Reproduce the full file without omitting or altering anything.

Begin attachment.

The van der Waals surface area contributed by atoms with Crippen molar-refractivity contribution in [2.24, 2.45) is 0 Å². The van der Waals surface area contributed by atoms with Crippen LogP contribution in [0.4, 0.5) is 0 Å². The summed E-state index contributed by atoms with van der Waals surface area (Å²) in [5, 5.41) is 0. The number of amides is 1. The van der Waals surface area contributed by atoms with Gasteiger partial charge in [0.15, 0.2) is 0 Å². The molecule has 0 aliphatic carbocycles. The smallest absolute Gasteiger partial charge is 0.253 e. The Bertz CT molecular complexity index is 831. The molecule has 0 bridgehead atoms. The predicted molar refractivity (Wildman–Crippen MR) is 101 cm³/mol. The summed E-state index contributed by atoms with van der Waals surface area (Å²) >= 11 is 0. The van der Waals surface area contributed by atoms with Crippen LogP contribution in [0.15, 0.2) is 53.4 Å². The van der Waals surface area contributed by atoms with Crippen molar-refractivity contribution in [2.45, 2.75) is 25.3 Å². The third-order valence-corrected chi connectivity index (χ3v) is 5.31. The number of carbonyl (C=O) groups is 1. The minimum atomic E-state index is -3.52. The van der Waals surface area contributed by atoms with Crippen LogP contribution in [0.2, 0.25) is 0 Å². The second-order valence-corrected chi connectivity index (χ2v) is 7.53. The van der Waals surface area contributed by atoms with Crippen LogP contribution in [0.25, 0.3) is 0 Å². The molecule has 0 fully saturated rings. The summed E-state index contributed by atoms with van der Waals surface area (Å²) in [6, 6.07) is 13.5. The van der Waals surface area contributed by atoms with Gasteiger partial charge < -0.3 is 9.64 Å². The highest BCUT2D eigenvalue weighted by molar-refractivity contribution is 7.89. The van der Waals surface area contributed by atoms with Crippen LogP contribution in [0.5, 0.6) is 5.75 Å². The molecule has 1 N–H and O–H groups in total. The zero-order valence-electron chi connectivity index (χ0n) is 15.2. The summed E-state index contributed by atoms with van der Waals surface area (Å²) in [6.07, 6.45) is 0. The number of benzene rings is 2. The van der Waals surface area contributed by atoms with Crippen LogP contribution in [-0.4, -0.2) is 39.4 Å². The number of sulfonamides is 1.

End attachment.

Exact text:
The van der Waals surface area contributed by atoms with Crippen molar-refractivity contribution in [2.24, 2.45) is 0 Å². The van der Waals surface area contributed by atoms with Crippen LogP contribution in [0.4, 0.5) is 0 Å². The summed E-state index contributed by atoms with van der Waals surface area (Å²) in [5, 5.41) is 0. The number of amides is 1. The van der Waals surface area contributed by atoms with Gasteiger partial charge in [0.15, 0.2) is 0 Å². The molecule has 0 aliphatic carbocycles. The smallest absolute Gasteiger partial charge is 0.253 e. The Bertz CT molecular complexity index is 831. The molecule has 0 bridgehead atoms. The predicted molar refractivity (Wildman–Crippen MR) is 101 cm³/mol. The summed E-state index contributed by atoms with van der Waals surface area (Å²) >= 11 is 0. The van der Waals surface area contributed by atoms with Crippen LogP contribution in [0.15, 0.2) is 53.4 Å². The van der Waals surface area contributed by atoms with Crippen molar-refractivity contribution in [2.45, 2.75) is 25.3 Å². The third-order valence-corrected chi connectivity index (χ3v) is 5.31. The number of carbonyl (C=O) groups is 1. The minimum atomic E-state index is -3.52. The van der Waals surface area contributed by atoms with Crippen LogP contribution in [0.2, 0.25) is 0 Å². The second-order valence-corrected chi connectivity index (χ2v) is 7.53. The van der Waals surface area contributed by atoms with Crippen LogP contribution in [0.25, 0.3) is 0 Å². The molecule has 0 fully saturated rings. The summed E-state index contributed by atoms with van der Waals surface area (Å²) in [6, 6.07) is 13.5. The van der Waals surface area contributed by atoms with Gasteiger partial charge < -0.3 is 9.64 Å². The highest BCUT2D eigenvalue weighted by molar-refractivity contribution is 7.89. The van der Waals surface area contributed by atoms with Crippen LogP contribution in [0.5, 0.6) is 5.75 Å². The molecule has 1 N–H and O–H groups in total. The zero-order valence-electron chi connectivity index (χ0n) is 15.2. The summed E-state index contributed by atoms with van der Waals surface area (Å²) in [6.07, 6.45) is 0. The number of benzene rings is 2. The van der Waals surface area contributed by atoms with Crippen LogP contribution in [-0.4, -0.2) is 39.4 Å². The number of sulfonamides is 1.